Burning Down Alaska
Values & Virtues
When a debut EP feels like a complete album, you know you’re headed in the right direction. With their first extended play, Values & Virtues, finally made available to the public, the German quintet that makes up Burning Down Alaska have already laid down the groundwork for what could turn out to be a great music career.
Values & Virtues is one of the first EPs I have ever fully mistaken to be an album. It’s nine tracks uphold a large, well-planned out aesthetic that comes off as one giant opus rather than a string of songs put together just to get music out. Tracks like “Reality and Fiction” contrast intense metal guitar riffs with beautiful bass lines and drum bridges while fusing a duality between the vocals and lead guitar. When listening to the EP as a whole you are never quite sure which is the focal point: Tobias Rische’s voice or the flowing riffs paired with it.
There’s no djenty generic bullshit when it comes to this EP, a big feat for a band breaking into the scene. Instead Burning Down Alaska focus more on overall musicianship than breakdowns, thus getting almost a “if-Zeppelin-was-hardcore” vibe from bridges like the one used on “Savior,” one of the only two tracks to feature clean vocals. Other tracks like “Clockwork” and “Brighter Days” produce riffs that are actually catchier than the lyrics they emulate.
There’s nothing simple about this EP, and for all of its twists and turns, it never feels over done or jarring at all. “Phantoms” is filled to the brim with an elaborate formula that shouldn’t work, such as mixing thrash vocals with delayed cleans, roaring drum rolls over more melodic new wave riffs, and mini guitar highlights not quite focused enough to be solos, but somehow it all flows from one moment to the next without feeling like straight noise.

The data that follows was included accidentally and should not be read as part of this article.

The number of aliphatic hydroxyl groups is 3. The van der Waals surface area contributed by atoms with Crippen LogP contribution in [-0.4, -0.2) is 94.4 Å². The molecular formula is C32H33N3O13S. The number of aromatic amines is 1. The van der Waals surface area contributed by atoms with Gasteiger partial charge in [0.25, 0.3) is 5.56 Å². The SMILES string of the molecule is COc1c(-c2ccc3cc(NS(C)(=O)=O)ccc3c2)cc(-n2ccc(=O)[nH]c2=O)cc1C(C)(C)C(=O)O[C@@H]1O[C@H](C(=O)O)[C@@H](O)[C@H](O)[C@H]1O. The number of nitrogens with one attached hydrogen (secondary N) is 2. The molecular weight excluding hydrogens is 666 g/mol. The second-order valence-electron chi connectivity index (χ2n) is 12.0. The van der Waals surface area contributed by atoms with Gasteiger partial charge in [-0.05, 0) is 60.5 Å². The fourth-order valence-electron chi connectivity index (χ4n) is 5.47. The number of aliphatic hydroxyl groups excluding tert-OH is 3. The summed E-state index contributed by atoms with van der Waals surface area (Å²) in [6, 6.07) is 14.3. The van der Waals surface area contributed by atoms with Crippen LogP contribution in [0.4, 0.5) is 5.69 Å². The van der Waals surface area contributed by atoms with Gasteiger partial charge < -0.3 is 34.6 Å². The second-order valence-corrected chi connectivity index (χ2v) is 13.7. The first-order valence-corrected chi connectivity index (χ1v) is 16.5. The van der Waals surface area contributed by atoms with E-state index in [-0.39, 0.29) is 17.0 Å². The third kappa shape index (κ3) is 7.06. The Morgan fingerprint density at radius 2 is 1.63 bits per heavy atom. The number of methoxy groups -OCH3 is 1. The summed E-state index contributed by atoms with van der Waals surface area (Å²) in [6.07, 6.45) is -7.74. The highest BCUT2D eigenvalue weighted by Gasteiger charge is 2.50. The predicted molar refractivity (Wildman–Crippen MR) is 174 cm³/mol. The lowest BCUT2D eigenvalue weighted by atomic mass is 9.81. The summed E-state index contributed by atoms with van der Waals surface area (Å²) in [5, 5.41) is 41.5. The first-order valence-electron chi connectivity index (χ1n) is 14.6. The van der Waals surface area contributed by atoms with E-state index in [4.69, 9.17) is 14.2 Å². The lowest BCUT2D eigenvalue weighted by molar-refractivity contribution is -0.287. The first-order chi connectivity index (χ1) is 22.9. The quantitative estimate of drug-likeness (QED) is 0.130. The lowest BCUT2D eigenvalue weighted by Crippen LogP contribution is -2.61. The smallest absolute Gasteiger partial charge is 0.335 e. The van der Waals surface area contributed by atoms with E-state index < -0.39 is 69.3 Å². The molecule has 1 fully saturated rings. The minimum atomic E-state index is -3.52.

Whereas the instrumentals and structuring work beautifully for this record, the few major flaws that could’ve been tweaked stem from the vocal work. The lyrics say very little that hasn’t been said before (“Take it back to how it was before”) and still use conventional “Woah’s” for filler, something that has seriously been over done within the last year. The volume levels that went into the vocals are a little disappointing, too, as the listener is constantly straining to make out exactly what is being said among the high levels of the guitars and bass line.
Filled with intros and interludes, Burning Down Alaska treated Values & Virtues as a statement piece, an overall sound that meshes as one collective effort rather than an collection of songs. The listener can tell it was carefully planned out and intended to go together. It all feels very genuine and marks a great beginning for a band that could really go places. (Natasha Van Duser)